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United States Department of Agriculture

Agricultural Research Service

Title: Mapping Broom Snakeweed Through Image Analysis of Color-infrared Photography and Digital Imagery

Authors
item Everitt, James
item Yang, Chenghai

Submitted to: Environmental Monitoring and Assessment
Publication Type: Peer Reviewed Journal
Publication Acceptance Date: February 17, 2007
Publication Date: October 15, 2007
Citation: Everitt, J.H., Yang, C. 2007. Mapping broom snakeweed through image analysis of color-infrared photograpy and digital imagery. Environmental Monitoring and Assessment. 134:287-292.

Interpretive Summary: The invasion and spread of undesirable plant species on rangelands present serious problems to range managers and ranchers. Broom snakeweed is a short woody-based shrub that invades rangelands in the western United States and northern Mexico. It is poisonous to livestock and suppresses growth of grasses. A study was conducted in southern Texas to evaluate aerial color-infrared (CIR) photography and digital imagery combined with computer image analysis to map broom snakeweed. Unsupervised image analysis of CIR photographs had mean producer’s and user’s accuracies for broom snakeweed of 98.3% and 88.3%, respectively; whereas, image analysis of CIR digital images had mean producer’s and user’s accuracies for broom snakeweed of 98.3% and 92.8%, respectively. These results should be useful to rangeland resource managers who are interested in controlling this noxious weed and monitoring its spread or contraction over large and inaccessible rangeland areas.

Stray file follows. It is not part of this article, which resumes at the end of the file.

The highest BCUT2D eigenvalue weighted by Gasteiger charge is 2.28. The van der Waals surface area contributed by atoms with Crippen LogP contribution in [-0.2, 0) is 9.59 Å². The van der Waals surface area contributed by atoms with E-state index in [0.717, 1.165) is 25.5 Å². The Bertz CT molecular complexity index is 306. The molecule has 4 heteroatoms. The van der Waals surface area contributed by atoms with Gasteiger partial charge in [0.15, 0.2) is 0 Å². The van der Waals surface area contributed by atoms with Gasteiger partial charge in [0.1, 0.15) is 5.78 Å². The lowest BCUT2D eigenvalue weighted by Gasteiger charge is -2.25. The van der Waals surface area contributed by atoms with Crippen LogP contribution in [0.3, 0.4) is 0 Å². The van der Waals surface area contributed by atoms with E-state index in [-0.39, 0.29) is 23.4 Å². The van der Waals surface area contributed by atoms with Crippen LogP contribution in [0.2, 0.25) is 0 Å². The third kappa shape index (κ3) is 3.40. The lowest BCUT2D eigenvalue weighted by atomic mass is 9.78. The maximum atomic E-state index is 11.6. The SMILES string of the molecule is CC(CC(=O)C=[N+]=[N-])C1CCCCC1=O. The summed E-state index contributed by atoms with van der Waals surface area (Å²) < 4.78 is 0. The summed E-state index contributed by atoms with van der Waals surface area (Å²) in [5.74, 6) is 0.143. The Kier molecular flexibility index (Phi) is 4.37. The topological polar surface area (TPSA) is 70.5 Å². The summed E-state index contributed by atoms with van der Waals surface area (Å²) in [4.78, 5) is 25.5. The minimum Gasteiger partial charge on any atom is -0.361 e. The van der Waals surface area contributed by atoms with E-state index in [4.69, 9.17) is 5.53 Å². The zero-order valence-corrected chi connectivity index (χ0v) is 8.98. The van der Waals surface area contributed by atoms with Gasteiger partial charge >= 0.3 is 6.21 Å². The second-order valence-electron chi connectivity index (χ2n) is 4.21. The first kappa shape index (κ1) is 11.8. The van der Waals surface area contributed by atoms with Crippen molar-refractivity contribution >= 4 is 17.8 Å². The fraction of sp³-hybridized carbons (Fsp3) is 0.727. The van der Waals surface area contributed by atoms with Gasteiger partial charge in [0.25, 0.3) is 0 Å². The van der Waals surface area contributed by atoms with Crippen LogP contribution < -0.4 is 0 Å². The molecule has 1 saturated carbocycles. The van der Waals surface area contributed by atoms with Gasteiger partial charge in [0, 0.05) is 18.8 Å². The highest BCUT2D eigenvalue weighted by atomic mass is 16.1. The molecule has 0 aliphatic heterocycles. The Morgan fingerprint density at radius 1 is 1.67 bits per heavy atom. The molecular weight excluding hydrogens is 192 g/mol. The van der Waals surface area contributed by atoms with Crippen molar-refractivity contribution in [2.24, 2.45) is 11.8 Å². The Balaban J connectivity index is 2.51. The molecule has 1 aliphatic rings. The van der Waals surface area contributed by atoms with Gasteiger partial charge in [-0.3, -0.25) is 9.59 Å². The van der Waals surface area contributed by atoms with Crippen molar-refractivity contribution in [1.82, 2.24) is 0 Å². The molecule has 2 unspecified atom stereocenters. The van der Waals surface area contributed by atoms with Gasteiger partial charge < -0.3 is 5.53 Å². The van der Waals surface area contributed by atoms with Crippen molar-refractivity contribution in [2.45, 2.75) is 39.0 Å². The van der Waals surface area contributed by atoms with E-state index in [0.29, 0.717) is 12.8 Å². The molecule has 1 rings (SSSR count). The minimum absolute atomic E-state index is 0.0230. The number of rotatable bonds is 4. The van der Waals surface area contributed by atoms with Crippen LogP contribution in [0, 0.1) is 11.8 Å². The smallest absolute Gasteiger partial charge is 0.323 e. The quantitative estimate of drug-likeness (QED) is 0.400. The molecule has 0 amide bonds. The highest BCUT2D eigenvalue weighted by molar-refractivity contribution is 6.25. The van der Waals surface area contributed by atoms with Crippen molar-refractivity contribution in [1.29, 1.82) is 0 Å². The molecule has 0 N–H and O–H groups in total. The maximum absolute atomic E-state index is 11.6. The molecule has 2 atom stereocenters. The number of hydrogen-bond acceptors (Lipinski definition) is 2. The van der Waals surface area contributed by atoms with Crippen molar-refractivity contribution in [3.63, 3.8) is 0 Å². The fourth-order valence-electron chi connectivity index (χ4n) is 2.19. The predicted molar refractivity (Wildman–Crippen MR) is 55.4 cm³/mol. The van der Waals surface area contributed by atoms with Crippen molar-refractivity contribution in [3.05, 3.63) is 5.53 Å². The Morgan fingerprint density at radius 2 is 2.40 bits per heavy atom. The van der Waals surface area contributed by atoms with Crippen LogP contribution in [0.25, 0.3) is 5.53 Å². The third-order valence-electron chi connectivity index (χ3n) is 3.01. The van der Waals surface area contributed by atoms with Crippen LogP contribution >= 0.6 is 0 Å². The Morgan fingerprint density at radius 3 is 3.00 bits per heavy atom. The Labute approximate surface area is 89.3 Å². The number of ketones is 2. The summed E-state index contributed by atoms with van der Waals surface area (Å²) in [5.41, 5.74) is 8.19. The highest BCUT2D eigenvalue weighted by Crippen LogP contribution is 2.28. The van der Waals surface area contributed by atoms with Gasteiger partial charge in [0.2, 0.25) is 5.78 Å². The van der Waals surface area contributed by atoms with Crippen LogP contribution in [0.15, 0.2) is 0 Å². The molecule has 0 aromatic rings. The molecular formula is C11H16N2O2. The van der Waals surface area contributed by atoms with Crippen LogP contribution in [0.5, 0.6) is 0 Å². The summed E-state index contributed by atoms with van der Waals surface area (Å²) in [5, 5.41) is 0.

Technical Abstract: A study was conducted on a south Texas rangeland area to evaluate aerial color-infrared (CIR) photography and CIR digital imagery combined with unsupervised image analysis techniques to map broom snakeweed [Gutierrezia sarothrae (Pursh.) Britt. and Rusby]. Accuracy assessments performed on computer-classified maps of photographic images from two sites had mean producer’s and user’s accuracies for broom snakeweed of 98.3% and 88.3%, respectively; whereas, accuracy assessments performed on classified maps from digital images of the same two sites had mean producer’s and user’s accuracies for broom snakeweed of 98.3% and 92.8%, respectively. These results indicate that CIR photography and CIR digital imagery combined with image analysis techniques can be used successfully to map broom snakeweed infestations on south Texas rangelands.

Last Modified: 9/1/2014
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